Launched in 2007, Tejas is a small but very popular gallery in Kolkata. Situated on Mayfair Road, in the posh Ballygunge area, it has made a name for itself as a one-stop space for art that is fresh, meaningful and affordable. Today, the physical space has been converted into Zee’s Coffee Shop, and Tejas has an even stronger online presence.
The gallery began with an exhibition of small artworks by a senior but relatively unknown artist, Dhiren Sasmal. His outstanding collection done in mixed media on board and canvas caught the fancy of both buyers and the press. The entire collection sold out within a week, and till today Dhirenda remains the favourite with our clientele. His solo exhibitions in other cities have widened the circle of his fans.
In the series of shows that followed, we built up a gallery-group of very talented and versatile artists working in acrylics, mixed media, metal and terra-cotta. By organizing shows which break the boundaries of what is expected and predictable, Tejas is giving these young talents an opportunity to create freely. Our aim will always be to promote new talent and to create an interest in art that is different and affordable.
We do not believe in fixing boundaries for the term ‘art.’ We encourage young mavericks who challenge established idioms, experiment with media and technology, and use art as their interface between conflicting beliefs and versions of reality. Tejas Gallery also aims to nurture and promote new media art, in the form of moving images, video art, photography and 3D installation.
The Indian art scene is on a roll – liberalization of the economy and exposure to global trends has hugely expanded the emotional range of Indian art. We hope that as international interest in Indian art keeps growing India will continue to develop an infrastructure of support and exposure for its very talented artists.
Pre-Covid, Tejas had already begun curating new-media shows in collaboration with like-minding galleries. We will continue to do so, reaching further into rural, abandoned and outdoor spaces as venues for art that knows no boundaries.
Etymology of name
“tejas” : from root tij : ‘sharpen’ Expresses notion of ‘substance power’ with distinctive fiery connotations (Puranas). Carries Vedic connotations of a kind of energy wielded by the supreme Lord for the accomplishment of his cosmic tasks."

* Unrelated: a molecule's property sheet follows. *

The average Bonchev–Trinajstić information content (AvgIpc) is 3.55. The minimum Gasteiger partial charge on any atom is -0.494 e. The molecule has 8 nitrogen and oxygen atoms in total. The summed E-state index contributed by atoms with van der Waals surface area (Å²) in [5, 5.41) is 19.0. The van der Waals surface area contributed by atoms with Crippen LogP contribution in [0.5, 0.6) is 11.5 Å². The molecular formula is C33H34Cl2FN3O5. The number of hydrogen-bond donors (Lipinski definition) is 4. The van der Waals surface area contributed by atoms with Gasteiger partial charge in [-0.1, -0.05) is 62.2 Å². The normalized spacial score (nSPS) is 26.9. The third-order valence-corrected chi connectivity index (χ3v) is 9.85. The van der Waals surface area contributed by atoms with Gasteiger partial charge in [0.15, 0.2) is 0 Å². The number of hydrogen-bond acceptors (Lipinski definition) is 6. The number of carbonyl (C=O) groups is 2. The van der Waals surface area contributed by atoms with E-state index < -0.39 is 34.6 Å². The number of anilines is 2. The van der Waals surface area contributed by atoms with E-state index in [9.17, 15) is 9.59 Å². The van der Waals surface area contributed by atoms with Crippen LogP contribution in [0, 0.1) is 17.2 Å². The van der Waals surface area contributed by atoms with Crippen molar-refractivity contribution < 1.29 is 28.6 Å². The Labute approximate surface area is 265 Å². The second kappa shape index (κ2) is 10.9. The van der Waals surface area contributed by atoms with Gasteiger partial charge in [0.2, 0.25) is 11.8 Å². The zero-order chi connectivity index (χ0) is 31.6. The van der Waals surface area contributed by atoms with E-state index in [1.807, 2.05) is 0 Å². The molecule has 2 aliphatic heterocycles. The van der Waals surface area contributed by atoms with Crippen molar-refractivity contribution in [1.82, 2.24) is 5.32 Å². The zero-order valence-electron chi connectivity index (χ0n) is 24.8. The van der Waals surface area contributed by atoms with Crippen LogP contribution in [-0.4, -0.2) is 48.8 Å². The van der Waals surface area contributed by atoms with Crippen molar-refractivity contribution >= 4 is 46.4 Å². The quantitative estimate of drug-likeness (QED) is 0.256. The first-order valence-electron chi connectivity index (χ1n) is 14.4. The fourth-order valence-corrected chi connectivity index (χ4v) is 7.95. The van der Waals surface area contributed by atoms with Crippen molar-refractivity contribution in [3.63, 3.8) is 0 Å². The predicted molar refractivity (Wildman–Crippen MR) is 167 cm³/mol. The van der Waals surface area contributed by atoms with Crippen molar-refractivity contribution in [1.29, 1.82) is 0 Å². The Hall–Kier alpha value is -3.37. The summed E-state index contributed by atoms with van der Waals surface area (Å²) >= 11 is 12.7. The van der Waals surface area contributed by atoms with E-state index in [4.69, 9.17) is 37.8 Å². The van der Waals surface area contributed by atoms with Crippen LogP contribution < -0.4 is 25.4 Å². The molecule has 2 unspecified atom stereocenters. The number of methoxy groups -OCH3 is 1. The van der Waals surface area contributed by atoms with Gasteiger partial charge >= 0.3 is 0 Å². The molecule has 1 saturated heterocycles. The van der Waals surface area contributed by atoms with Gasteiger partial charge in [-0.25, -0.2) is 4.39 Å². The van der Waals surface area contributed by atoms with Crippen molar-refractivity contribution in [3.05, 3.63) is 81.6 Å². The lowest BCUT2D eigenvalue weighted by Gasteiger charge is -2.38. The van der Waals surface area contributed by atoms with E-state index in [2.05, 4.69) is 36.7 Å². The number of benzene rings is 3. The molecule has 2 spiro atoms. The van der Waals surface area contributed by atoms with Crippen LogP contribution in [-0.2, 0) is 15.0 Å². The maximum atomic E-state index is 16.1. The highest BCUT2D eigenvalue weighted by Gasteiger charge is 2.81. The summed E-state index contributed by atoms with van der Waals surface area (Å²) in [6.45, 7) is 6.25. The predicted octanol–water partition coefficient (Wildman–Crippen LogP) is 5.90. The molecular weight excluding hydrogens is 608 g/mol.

Aban Desai - Proprietor
Aban Desai is owner and gallerist for both Tejas affordable art gallery and Range contemporary art. As a curator, she believes in crossing borders and building bridges between art practices, art communities, and art genres. She curates shows both in gallery spaces and in public spaces, and believes in opening the art world to all, in terms of affordability and access. Aban works with several organizations which help the rural and craft sector. She believes that they are an important segment of the contemporary art scene and are the future of collaborative art.
The pandemic has forced us all to rethink our ‘modus operandi’. Galleries and art fairs are going online, creating a new art world that speaks louder than ever of hope, inclusion and tolerance. Tejas and Range galleries are a proud part of this change.
Viraag Desai - Curator / Consultant
Viraag Desai graduated in 2009 with a BFA from The School of the Art Institute of Chicago. He has widely shown in USA & India.
He has participated in artist residencies throughout India but more notably in Neilson Gallery, Grazalema, and Cadiz, Spain and most recently the Uronto residency, in Bangladesh. Group exhibits include ‘Wanderlust’ . J&K Gallery. Arcadia , California (2010; ‘Trip Tash ‘ at AakarPrakar Galley; ‘Screenshots of Utopia’ and 'Mapping Detours' at Chitrakoot Art Gallery (2013); 'The Tube Without Paint, A Fungal Lattice & The Bird That Never Flew Away, Jehangir Art Gallery, Mumbai. He took part in the Cima Awards show in Kolkata followed by ‘Uday’ at AakarPrakar Art Advisory, New Delhi in 2016, followed by the ‘Affordable Art Fair’ in Hampstead. He has completed several large scale commissions for commercial spaces, both in India and abroad, expanding his practice from painting to sculpture to technology-based installations, such as ‘Emissions’ at Serendipity Arts Festival, Goa. This hasallowed him to further meld his experience in digital and set design with his artistic practice. In the last year he participated in the Piramal residency, followed by a commission to paint a 15 x 75 foot mural for Piramal Aranya, Mumbai. He veers towards the technical in his new-media art, when designing for films concerts and plays (Rakshas,2019), drawing his inspiration from physics, math and emerging online cultures. At present, he works between his studios in Mumbai and Kolkata.